TOKYO (Reuters) – Japanese corporate goods prices grew the most in five months in September, Bank of Japan data showed on Thursday, highlighting the squeeze on business profits from persistently strong wholesale inflation.
The 9.7% year-on-year rise in the corporate goods price index (CGPI), which measures the price companies charge each other for their goods and services, was much bigger than a median market forecast for a 8.8% increase, BOJ data showed.
It was the biggest annual increase since a 9.8% rise registered in April, underlining the stiff margin pressure facing corporates as many of them struggle to pass on the costs to consumers.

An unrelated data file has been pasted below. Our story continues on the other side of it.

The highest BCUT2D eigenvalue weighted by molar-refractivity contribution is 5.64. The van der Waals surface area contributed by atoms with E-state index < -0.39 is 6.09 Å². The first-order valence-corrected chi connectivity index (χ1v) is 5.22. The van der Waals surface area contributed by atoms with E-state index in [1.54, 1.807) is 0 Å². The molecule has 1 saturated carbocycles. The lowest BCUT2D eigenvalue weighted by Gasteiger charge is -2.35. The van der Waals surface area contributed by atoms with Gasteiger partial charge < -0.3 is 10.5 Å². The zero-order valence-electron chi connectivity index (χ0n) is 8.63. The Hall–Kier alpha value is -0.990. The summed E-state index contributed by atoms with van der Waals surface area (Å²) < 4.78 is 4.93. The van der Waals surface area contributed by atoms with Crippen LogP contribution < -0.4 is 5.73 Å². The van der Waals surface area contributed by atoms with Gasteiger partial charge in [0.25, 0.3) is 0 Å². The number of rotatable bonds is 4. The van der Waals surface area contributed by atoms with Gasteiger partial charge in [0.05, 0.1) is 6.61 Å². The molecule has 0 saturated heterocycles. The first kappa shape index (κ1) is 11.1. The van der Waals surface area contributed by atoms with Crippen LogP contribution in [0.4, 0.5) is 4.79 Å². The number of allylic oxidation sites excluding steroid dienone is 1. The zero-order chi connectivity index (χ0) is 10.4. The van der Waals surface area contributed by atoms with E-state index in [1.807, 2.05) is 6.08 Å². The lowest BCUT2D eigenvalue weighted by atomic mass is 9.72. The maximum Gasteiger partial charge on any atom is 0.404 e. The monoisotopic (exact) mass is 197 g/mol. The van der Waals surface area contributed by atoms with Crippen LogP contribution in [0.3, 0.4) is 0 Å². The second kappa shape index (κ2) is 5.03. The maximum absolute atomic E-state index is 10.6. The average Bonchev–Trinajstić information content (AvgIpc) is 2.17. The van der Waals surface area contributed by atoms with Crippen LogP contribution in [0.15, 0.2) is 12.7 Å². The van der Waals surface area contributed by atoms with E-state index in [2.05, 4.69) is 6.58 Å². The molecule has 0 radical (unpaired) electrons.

A weak yen, which inflates the cost of imports, has exacerbated already high wholesale inflation from a global surge in commodity prices.
That combination has driven the index, at 116.3, to a record high since the survey began in 1960.
Reflecting persistently strong input pressure, wholesale prices rose 0.7% in September from the previous month, when it increased 0.4%.
The yen-based import price index rose 48.0% year-on-year in September, after a revised 43.2 in August and a revised 49.2% in July, the data showed.
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